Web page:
A door on the back of the building makes a rasping sound as it quickly opens causing him to pull back from the dumpster opening. A man clad in a white apron steps outside quickly spotting him standing by the dumpster. The man, possibly a cook, looks directly at him for a few seconds then turns and heads back inside. Based on past experience, it is best to give up his search and move on before the police arrive. He grabs the strap of the duffel and begins to walk toward the end of the building heading for the alley leading to the road. The door opens again and the apron-clad man steps out holding out a brown paper bag in his direction. He stops, turns and looks into the man’s eyes, kind eyes that seem to speak to him. He reaches out and takes the paper sack and tries to say ‘thank you’ through his cracked, dried lips. No words come forth, he can only nod. The apron man seems to understand and tips his hand to his forehead in a small salute-like move. The man steps back through the door again gone like a short dream as the door slams behind him.
Too hungry, he moves back behind the dumpster and sits down on his duffel to examine the contents of the paper bag. Opening the brown rolled top of the bag, he gazes in seeing a small carton of milk, two cinnamon rolls, and some scramble eggs rolled in a tortilla. The smell rushes forth from the bag filling his nostrils rapidly. Tearing at the edges of the sack, he exposes the food and begins to eat with both his hands full of rolls. By the time he moves to the tortilla, he has gained some control over his hunger and slows a bit. He opens the milk carton and drinks slowly feeling the cool nourishment of the milk as it flows over his parched lips and tongue. He can sense the thankfulness of his body as the food hits its mark. Along the way, people like the ‘apron man’ have shown up in his life when he needed it most just as it had happened today. Maybe there was a God.
Finishing off the last few crumbs trapped in the corners of the paper sack, he tosses it into the dumpster and quickly follows it with the empty milk carton. The wind is picking up speed now from the north and it begins to send a chill into the thickness of his coveralls. It is time to move back toward the railcar and get out of this wind. He needs to get to Tucson but maybe today is not the best time to try it. The sun will surely melt the remaining ice and offer a warmer day tomorrow. Maybe he best move back to the warmth and shelter of the railcar and wait things out one more day. The thought occurs that he should have saved one of the rolls for later. It is too late to think about that now. He will just have to hope to see apron man again tomorrow he thinks as he descends the grassy slope back toward the tracks and the warmth of the box car. Crawling back inside, he curls up on the cardboard hugging the duffel close to his face. It is early in the day but he is already tired and needs to rest, to sleep, to get ready for tomorrow, ready to catch a ride headed westbound, westbound for the warmth of Tucson. Sleep returns quickly as he plans the next day and the next steps of the journey.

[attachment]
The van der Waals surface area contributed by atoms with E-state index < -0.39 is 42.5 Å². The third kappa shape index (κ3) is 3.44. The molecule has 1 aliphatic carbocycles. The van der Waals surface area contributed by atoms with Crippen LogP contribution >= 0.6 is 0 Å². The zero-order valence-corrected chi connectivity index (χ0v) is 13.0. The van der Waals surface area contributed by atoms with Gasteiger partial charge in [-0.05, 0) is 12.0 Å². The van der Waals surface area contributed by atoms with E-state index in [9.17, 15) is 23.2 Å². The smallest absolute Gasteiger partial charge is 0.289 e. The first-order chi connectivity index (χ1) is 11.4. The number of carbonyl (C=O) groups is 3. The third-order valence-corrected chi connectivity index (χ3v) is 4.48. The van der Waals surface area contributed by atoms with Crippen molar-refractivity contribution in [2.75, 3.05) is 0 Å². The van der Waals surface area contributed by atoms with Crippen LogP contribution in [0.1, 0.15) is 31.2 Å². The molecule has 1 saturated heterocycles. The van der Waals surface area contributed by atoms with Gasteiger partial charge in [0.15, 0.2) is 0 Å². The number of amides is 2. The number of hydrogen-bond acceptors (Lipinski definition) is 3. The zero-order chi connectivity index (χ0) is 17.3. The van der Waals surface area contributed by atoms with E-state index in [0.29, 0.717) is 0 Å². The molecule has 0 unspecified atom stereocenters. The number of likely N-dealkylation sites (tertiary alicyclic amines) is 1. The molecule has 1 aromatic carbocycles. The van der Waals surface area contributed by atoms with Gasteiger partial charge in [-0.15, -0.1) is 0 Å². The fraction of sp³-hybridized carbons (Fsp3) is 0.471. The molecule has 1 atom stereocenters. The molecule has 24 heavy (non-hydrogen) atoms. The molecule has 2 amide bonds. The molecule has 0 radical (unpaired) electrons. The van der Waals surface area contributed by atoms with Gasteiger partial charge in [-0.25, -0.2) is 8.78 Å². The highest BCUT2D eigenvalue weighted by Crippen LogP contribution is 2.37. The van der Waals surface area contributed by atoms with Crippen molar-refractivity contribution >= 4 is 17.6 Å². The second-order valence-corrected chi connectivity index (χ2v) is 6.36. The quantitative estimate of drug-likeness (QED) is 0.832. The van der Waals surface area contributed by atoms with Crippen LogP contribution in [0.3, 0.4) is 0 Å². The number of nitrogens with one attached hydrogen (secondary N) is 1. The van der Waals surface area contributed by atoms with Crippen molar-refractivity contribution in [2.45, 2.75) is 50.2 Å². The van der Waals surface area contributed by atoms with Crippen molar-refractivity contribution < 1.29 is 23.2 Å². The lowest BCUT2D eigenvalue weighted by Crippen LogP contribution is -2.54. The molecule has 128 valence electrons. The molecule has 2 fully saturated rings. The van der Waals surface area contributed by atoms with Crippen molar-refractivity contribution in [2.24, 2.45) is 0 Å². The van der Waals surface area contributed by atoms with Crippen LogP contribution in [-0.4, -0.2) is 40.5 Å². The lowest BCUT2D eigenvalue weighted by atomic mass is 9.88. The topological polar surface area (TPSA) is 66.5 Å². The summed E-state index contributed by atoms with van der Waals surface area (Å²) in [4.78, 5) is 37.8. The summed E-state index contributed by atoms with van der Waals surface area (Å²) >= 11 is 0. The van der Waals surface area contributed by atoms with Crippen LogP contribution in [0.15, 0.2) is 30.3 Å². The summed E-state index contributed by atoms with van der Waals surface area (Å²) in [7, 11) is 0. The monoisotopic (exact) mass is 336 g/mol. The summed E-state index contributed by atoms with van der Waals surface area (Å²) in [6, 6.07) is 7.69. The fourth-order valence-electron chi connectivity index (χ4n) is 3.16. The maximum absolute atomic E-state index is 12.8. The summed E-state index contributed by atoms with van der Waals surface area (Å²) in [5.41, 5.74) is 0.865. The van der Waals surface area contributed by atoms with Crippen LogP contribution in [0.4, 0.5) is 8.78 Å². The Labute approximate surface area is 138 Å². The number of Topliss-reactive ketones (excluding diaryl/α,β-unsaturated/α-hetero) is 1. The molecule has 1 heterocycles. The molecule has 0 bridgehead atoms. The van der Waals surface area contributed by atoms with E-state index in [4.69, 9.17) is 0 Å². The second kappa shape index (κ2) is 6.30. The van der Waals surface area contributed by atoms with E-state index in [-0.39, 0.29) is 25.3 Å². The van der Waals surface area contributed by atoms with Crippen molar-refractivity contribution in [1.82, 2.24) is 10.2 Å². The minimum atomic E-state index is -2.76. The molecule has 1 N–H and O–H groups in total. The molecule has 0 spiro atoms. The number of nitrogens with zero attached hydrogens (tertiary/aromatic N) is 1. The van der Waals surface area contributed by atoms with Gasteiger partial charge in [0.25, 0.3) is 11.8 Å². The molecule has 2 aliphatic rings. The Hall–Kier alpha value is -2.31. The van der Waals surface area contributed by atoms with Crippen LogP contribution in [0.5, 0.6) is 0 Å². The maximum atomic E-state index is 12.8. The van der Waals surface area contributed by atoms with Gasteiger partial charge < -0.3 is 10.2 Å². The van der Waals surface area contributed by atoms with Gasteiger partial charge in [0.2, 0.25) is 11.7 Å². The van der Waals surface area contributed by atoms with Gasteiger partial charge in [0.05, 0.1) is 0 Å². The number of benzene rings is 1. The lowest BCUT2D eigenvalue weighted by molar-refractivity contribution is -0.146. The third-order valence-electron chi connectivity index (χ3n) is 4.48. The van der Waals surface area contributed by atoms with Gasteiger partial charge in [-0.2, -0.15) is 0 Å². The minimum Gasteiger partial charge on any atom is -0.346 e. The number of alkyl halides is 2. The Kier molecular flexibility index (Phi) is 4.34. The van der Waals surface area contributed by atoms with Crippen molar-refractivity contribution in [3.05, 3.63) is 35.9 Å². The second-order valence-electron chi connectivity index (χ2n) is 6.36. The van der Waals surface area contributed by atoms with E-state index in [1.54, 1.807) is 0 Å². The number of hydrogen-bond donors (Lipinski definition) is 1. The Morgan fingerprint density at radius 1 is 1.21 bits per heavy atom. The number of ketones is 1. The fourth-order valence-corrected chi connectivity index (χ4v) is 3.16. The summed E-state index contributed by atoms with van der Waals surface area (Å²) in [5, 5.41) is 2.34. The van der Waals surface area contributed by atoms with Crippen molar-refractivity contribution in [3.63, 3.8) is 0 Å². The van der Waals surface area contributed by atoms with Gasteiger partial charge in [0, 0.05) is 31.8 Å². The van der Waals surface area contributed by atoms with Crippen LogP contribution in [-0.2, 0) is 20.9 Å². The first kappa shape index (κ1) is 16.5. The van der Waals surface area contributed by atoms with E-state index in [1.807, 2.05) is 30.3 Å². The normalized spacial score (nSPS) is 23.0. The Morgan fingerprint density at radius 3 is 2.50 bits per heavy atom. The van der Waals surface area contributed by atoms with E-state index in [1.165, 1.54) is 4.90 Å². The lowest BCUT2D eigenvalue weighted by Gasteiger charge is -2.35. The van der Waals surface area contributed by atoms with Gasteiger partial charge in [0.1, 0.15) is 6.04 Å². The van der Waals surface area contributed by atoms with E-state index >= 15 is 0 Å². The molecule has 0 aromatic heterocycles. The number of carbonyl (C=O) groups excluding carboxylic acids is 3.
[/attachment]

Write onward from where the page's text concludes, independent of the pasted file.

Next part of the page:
The north winds make a whistling sound as they blow through the roof railings between the rotating emergency lights of the security vehicle. As the vehicle stops beside the empty railcar sitting on the siding, two men exit with guns and flashlights. They go about their tasks almost robotically charged with securing the railcars and preventing their use by vagrants transiting the area. This stop is one of many they have made over the course of the night working in the bitter cold to discharge the unwanted humanity from the shelter of the cars. One of them slides back the door of the car while the other covers him and illuminates the inside walls with his flashlight beam. The beam scans back and forth about the inside and finally comes to rest on a motionless hulk over in one corner. Climbing into the car, one of them approaches, examines the vagrant, then turns to the other signaling with a nod to indicate that the body is lifeless and cold. He calls out to his partner, “get on the radio and 911 for a morgue pickup…this one’s gone.” The officer then stands up shining his light down at the lifeless face lying against the surface of the old duffel bag and says, “I don’t know where you were heading mister, but Fort Worth’s the end of the line for you.”
© Copyright WBrown2010. All Rights Reserved.
Copyright WBrown2010. All Rights Reserved.